I went to my sister’s last weekend for the express purpose of making yet more curtains. This time for my granddaughter.
We calculated that together we have made at least 30 sets of curtains (sets, not individual curtains) and she had made at least 10 by herself and the same for me.
Why do we make so many curtains? Well, for me, it is the size of my windows. Store-bought curtains won’t fit them. For my sister, she likes things to match and she is picky. Making curtains insures that she gets just what she wants. For our children, getting home-made curtains means free window coverings. Maybe once or twice one of them has actually bought the material, but that is all. And that doesn’t count lining and thread and curtain weights and all that stuff.
I had washed and dried the material, ironed it and cut it out. I had hemmed the curtain material and lining. I had also made the tabs (the curtains were to have tabs in front of the material) before I went to my sisters. We were making curtains for a double window and a single window. The curtains are floor-length and made from sheets that match the new comforter in the bedroom makeover.
I hoped we would be able to make quick work of it. But that never happens. My husband asked me how long I thought it would take, and I told him it will take us at least two hours of talking and measuring and figuring before we even start.
And that was true. I got to my sister’s about 1 p.m. Sunday. At 3 p.m., after spreading the cut-out and hemmed sheets and the floor and much measuring, we discovered that the pattern on the sheets was printed a little crooked. We couldn’t use the pattern as a guide to cut the sheets (as I had done). We managed to get the cut as straight as we could. There will be a little sliding down on the right side of the curtains in the pattern, but it couldn’t be helped. The hem is exactly even with the pattern, but it gets a little off as you go up the curtains. We decided to make the hem even as the top would be obscured with the tabs and the slight tilt would not be that noticeable.
I used one queen-sized flat sheet and two extra-long single flat sheets for the curtains. But since lining is cut smaller than curtains, I bought one queen-sized sheet and one double sheet for the lining.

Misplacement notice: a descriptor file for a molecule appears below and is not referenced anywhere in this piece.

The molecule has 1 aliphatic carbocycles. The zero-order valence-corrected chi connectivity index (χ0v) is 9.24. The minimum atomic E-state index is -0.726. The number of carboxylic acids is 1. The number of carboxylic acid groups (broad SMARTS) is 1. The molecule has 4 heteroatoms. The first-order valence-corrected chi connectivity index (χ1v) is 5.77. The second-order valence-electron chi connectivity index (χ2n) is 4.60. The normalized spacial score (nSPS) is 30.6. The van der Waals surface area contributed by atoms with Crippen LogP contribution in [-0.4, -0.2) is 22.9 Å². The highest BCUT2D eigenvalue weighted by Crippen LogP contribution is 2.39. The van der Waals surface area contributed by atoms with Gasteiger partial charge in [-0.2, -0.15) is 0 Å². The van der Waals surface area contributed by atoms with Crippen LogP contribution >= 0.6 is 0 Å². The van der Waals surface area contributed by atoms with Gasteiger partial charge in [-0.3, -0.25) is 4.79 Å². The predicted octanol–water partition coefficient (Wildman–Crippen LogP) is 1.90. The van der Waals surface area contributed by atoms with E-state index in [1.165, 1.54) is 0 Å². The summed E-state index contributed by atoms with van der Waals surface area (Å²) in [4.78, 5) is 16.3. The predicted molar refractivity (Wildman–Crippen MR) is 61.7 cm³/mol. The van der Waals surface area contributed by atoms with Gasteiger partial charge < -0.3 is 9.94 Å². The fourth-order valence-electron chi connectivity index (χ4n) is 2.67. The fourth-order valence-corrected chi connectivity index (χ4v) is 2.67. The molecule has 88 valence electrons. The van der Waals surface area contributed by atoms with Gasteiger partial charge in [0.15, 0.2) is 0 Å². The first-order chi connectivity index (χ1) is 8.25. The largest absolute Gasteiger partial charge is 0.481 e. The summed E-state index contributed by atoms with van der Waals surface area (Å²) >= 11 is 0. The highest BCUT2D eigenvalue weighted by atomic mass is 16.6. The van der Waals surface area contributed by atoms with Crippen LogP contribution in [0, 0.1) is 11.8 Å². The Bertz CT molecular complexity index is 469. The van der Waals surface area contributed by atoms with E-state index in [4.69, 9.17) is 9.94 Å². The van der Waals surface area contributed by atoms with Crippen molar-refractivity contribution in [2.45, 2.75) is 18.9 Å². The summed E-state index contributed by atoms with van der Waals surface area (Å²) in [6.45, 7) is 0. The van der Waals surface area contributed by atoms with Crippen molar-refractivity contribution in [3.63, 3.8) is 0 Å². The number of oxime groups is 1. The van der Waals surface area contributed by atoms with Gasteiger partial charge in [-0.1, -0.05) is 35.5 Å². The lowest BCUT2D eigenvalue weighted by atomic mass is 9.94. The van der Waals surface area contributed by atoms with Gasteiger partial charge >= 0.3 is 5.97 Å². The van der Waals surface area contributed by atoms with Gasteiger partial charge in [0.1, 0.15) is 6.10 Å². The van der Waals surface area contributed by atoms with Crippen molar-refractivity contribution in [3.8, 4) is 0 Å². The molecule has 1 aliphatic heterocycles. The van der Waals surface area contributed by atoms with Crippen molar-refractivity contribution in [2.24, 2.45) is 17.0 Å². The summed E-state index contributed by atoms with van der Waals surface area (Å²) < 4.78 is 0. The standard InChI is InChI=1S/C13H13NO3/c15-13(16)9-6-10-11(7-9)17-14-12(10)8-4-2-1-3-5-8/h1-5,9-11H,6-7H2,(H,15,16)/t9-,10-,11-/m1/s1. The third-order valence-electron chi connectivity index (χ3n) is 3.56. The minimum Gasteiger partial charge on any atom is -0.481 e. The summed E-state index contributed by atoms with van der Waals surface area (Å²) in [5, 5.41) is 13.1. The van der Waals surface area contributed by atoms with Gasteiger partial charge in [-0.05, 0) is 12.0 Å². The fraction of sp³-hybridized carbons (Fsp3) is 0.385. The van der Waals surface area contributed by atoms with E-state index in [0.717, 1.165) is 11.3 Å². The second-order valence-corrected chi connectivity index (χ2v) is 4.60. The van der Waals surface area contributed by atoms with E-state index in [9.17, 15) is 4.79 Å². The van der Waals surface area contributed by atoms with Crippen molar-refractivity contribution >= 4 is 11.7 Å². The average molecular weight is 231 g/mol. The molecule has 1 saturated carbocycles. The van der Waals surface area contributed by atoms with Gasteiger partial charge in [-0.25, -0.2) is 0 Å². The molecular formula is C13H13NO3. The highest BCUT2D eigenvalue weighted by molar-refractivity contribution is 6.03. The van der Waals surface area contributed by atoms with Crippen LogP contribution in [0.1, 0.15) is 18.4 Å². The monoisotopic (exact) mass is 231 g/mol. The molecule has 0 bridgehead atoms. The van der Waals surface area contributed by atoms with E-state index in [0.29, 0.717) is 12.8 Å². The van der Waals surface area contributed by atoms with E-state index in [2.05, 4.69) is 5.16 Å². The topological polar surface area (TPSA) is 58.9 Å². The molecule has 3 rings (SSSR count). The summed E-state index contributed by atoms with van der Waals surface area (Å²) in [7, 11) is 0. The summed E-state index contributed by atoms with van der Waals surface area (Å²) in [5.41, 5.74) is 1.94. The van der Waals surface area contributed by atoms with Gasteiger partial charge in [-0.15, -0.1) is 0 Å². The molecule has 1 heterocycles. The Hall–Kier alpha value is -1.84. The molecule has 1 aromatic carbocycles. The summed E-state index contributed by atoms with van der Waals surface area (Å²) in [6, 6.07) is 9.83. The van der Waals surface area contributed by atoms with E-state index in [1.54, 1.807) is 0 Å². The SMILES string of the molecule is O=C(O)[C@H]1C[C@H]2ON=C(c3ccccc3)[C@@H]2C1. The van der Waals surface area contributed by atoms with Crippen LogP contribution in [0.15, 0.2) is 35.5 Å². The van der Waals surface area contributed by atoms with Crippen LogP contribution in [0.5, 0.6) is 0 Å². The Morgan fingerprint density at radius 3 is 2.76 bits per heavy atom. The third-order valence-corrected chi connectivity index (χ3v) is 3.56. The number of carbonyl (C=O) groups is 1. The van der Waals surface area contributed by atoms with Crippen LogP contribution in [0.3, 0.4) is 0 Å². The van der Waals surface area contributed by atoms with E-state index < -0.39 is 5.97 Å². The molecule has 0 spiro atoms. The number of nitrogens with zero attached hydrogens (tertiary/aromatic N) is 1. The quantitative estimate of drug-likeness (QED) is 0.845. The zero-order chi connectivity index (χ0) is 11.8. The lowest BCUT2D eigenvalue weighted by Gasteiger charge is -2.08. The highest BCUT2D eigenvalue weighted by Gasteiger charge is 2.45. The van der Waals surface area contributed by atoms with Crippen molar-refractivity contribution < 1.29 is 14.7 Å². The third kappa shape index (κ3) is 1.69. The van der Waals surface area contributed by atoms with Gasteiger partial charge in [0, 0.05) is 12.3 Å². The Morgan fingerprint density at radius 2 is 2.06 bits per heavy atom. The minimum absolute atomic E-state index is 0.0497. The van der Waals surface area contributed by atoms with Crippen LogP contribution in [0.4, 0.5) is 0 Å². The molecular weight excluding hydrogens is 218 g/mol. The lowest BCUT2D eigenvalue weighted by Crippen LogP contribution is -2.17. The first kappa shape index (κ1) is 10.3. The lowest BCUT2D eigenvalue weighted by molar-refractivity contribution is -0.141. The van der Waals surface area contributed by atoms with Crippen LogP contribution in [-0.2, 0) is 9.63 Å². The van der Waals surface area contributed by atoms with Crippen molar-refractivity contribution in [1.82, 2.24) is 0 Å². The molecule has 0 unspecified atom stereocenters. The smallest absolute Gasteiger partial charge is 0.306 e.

It was not until we were about to sew the lining to the printed sheets that we realized my mistake. In my defense, I do not have a queen-sized bed in my house. Just a king and double beds. I thought queen-size meant it was wider, but (as my sister told me with a withering look) it also means longer. The double sheet was not long enough and unusable. So at 4 p.m., still not having sewn a single stitch, we got in the car and headed for the nearest box store.
My sister lives near a peach orchard outside of Hollonville Unincorporated. The nearest big box store is 30 minutes away. A trip there and back and a stop at a drive-thru for dinner and we were back to her house close to 6 p.m.
Nothing ever seems to go as planned when we sew. I think we think too much. It never fails that we have to go to the store for something else. One time we were making poodle skirts out of pink felt for my granddaughters. We didn’t have a pattern. The plan was to fold the fabric twice, cut out a circle for the waist and bottom and then just add a waistband. Again it took us two hours of debate and planning with newspaper patterns. The only problem was after all that figuring we only folded the material once and cut it before we realized our mistake. We had to go 45 minutes to a cloth store and buy more felt. And my sister insisted on a pattern.
We did finish the curtains Monday about 2:30 p.m.
But when it comes to our sewing, the best laid plans (and oh do we plan to avoid problems) usually don’t work.
Paula Travis is a retired teacher from the Newton County School System. She can be contacted at firstname.lastname@example.org.